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Striving to be an Evidence-Based Coach

In the realm of pain and injury rehabilitation, clinicians, such as physical therapists, are trained to employ evidence-based practice.


Evidence-based practice, as the name suggests, entails practicing physical therapy in a manner that is supported by evidence.


Clinicians are taught three fundamental pillars of evidence-based practice:


1. Utilizing the most up-to-date research
2. Leveraging their own knowledge and experience
3. Considering the individual needs and preferences of their patients

By adhering to these pillars, clinicians thought to provide the best care possible to their patients.


While evidence-based practice was initially intended for the clinical domain, I firmly believe that its principles can be extended to the realm of strength training.


The principles underlying effective rehabilitation are not vastly different from those of effective coaching and programming for sports performance.


In my opinion, coaches should adhere to the principles of evidence-based practice to provide optimal coaching and programming to their athletes.


To truly embody evidence-based practice, coaches should strive for the following:


1. Staying up to date with the latest research:


Extensive research has been conducted on strength training and Olympic weightlifting specifically, with new studies being published regularly. This research can yield valuable insights into enhancing athletes' training. Coaches should subscribe to scientific journals related to strength training or establish a routine to check databases and read newly published research.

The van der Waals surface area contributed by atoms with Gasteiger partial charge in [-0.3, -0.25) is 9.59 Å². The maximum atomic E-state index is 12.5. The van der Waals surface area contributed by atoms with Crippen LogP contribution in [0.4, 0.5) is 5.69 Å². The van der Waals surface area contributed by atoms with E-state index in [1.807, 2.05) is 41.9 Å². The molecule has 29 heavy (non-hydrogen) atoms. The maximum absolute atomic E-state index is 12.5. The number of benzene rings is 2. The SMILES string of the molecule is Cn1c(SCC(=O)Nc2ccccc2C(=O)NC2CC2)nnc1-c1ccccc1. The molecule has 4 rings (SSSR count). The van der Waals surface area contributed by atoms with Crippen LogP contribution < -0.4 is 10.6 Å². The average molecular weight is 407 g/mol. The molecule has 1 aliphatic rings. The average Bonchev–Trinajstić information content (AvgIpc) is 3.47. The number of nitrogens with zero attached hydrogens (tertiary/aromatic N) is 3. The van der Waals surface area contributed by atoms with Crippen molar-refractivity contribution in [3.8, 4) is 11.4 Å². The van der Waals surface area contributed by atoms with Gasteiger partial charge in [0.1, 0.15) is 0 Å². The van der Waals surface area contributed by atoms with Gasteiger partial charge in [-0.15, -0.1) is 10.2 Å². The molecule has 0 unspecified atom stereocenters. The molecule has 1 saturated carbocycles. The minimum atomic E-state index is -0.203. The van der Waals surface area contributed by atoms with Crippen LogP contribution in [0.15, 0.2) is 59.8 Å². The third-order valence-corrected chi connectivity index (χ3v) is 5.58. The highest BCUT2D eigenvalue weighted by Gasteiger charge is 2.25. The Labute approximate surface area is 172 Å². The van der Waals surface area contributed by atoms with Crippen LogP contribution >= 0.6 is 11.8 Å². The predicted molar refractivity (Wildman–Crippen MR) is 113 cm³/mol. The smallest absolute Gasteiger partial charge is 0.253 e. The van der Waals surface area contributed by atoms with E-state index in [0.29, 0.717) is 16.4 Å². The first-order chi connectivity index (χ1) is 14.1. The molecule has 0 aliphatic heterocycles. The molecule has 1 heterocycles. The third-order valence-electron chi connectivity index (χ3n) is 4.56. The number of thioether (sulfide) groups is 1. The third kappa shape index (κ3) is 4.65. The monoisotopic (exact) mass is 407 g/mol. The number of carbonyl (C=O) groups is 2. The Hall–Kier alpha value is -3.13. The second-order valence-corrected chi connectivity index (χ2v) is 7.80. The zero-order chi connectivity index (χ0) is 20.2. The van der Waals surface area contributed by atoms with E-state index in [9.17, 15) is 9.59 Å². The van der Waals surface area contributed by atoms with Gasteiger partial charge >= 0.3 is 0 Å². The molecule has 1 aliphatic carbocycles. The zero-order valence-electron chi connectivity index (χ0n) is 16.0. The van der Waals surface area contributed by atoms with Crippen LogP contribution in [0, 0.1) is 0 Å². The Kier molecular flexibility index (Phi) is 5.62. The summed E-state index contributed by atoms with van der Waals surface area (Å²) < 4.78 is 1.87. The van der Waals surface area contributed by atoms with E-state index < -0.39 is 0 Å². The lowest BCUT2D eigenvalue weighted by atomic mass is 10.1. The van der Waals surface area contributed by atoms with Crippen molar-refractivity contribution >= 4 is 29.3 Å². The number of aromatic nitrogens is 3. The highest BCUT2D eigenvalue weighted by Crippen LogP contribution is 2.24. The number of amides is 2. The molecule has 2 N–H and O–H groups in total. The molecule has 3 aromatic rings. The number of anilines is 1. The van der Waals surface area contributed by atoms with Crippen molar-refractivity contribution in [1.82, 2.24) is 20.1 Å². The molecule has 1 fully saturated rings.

2. Enhancing knowledge and experience:


While research is invaluable, applying its findings to athlete training can be challenging. Much of our practical knowledge regarding the application of scientific principles is derived from experienced coaches who have spent years in the field. Coaches should actively seek out and learn from experts in their field. Research provides the "why," but seasoned coaches offer the invaluable "how."


3. Catering to individual needs of the athlete:


Recognizing that every person is unique, coaches should pay close attention to the specific requirements of each athlete. Every athlete comes with a distinct background, experience, skill level, goals, and more. Consequently, each athlete will respond differently to training. Coaches should establish a system for identifying the specific needs of each athlete and developing customized programs accordingly.


Benefits of being an evidence-based coach


Adhering to these principles, just like in rehabilitation, enables strength coaches to provide exceptional service to their athletes.


By becoming evidence-based coaches, we ensure that we set our athletes up for success and assist them in realizing their full potential.


I am committed to being an evidence-based clinician and coach, and I believe that all coaches should strive for the same.


Do you want to know more about evidence-based coaching? Or are you interested in joining our team and receiving evidence-based coaching? Schedule a free call with us to learn more about the process of evidence-based coaching. Click here to book your call and take the first step towards evidence-based success.

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